On Wednesday November 2, 2011, several media outlets reported on the details of the settlement in the shareholders derivative action filed against executives of Chesapeake Energy Corporation. The case, which was filed in state court in Oklahoma in April 2009, was on appeal after the claims were dismissed in February 2010. Under the terms of the settlement, CEO Aubrey McClendon, whose compensation in 2008 included a $75 million bonus (following a six-month period where the company's share price fell from $74 to $16.17 a share), will buy back an art collection which he sold to the company for approximately $12 million in 2008.
Mr. McClendon, who co-founded the company in 1989, became one of a handful of executives to reach Forbes' so-called "20-20 Club" for "chief executives [who] have held the top job for at least 20 years and delivered at least a 20% annual return to shareholders during their tenure."
According to Carolina Bolando's article on Law360.com (available here), shareholders claimed that Mr. McClendon accumulated ownership interests in $190 million worth of gas reserves through the company's Founder Well Participation Program, by leveraging most of his 33.4 million shares of Chesapeake as collateral in various loans. However, when the share price for Chesapeake fell over 75% in a six-month period in 2008, Mr. McClendon was forced to sell his shares to satisfy margin calls.
According to the lawsuit, Mr. McClendon sought a "massive annual compensation increase" and ultimately received a one-time $75 million payment, which was part of an overall compensation package of $112 million under a renegotiated five-year employment contract (which also included a clawback provision if he left the company early. In addition, as part of that December 2008 contract, Mr. McClendon sold his collection of 500 antique maps from Oklahoma for $12.1 million.
In April 2009, a shareholder, the New Orleans Employees' Retirement System, filed a derivative action (available here) against the Board of Directors alleging breach of fiduciary duty and corporate waste for the decision to pay Mr. McClendon the $75 million bonus, which it claimed gave him a 433% increase in compensation and marked an enormous increase of the $1.8 million bonus paid to him in 2007.
In February 2010, Judge Twyla Mason Gray of the Oklahoma District Court for Oklahoma County dismissed the Complaint because plaintiffs failed to make a pre-litigation demand on the company (as required in derivative actions). Plaintiffs argued that such a demand was excused because such a demand would be futile since all of the board members participated in the negotiation and approval of the contract with Mr. McClendon. Rather than amend their complaint, Plaintiffs requested that the case be certified for appeal. While on appeal, the parties informed the Court that settlement had been reached.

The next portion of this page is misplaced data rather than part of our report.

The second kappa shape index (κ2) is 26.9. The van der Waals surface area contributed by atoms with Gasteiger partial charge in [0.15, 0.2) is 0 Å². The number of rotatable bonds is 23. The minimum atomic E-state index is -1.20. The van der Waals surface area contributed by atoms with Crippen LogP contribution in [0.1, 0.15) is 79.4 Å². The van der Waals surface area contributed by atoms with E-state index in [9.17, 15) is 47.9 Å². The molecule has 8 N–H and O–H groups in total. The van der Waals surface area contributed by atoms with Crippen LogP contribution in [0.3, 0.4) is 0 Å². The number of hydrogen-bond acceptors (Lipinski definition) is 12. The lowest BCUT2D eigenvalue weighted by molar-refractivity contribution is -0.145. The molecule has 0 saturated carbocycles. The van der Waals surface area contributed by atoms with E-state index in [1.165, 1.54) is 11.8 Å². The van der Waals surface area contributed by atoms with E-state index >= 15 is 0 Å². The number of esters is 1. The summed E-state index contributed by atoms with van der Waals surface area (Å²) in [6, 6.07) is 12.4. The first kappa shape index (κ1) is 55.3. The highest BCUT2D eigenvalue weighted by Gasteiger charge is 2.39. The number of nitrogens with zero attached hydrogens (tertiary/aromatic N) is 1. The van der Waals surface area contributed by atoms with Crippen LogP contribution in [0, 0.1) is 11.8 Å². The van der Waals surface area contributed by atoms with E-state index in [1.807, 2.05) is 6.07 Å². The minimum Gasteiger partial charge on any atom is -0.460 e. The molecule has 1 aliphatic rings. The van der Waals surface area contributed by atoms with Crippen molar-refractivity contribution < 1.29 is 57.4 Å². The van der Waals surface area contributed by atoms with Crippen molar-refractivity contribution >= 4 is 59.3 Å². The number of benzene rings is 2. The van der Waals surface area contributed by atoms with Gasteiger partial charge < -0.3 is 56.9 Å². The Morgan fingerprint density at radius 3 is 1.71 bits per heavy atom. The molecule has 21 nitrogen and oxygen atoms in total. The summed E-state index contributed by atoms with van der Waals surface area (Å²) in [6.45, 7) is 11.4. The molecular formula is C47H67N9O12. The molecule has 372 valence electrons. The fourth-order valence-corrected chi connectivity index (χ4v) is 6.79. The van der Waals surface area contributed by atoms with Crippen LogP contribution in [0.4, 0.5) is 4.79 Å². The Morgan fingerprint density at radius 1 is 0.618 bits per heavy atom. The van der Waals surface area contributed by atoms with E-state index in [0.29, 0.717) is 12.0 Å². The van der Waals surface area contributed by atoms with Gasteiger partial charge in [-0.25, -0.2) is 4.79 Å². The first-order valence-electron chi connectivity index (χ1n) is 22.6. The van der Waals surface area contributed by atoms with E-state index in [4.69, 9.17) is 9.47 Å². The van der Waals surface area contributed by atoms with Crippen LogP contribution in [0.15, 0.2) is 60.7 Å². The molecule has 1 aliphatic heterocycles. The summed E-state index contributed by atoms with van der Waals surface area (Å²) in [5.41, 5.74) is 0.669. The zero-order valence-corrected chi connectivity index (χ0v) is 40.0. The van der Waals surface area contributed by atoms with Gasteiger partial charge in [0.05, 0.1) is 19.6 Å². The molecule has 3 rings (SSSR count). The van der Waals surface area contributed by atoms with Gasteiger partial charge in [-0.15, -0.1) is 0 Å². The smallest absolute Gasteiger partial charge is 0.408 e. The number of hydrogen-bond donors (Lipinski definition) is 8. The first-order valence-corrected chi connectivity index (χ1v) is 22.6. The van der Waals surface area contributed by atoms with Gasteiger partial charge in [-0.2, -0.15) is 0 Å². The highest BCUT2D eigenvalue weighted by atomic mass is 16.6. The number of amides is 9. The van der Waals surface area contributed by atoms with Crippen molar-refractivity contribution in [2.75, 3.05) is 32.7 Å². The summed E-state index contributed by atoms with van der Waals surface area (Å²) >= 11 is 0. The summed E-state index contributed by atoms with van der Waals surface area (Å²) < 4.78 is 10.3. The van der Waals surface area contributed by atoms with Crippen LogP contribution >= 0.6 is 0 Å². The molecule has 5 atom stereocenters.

As reported by Russell Gold of the Wall Street Journal (article here), "Mr. McClendon agreed to buy back, with 2.28% interest, a collection of more than 500 antique maps," but "[m]ost other benefits that Mr. McClendon received in 2008, including a one-time $75 million retention payment, will remain in place … ." The article further pointed out that although the company will recover over $12 million, they will need to pay law firms that filed the case $3.75 million. The settlement must be approved by the Court.
According to Anna Driver of Reuters (article available here), the settlement "places restrictions on senior management's right to hold company stock in a margin account or make speculative trades with Chesapeake shares." Moreover, the article noted that "Chesapeake had already taken some steps in respect to its governance practices, by hiring "a compensation consultant and a lead independent director this year."
The corporate governance changes did not impress Michael Passoff of Proxy Impact, which advises institutional shareholders on shareholder votes, who was quoted by the Wall Street Journal as asking: "Is there anything here that will change the culture from allowing this to happen again? It doesn't appear so."
Reuters pointed out that Institutional Shareholder Services ("ISS"), the proxy advisory service opposed the re-election of Mr. McClendon to the Board this year. The article further noted that while "more than 40 percent of the company's shareholders rejected Chesapeake's executive pay plan" at the June shareholder's meeting, Mr. McClendon "was reelected with 78 percent of the vote."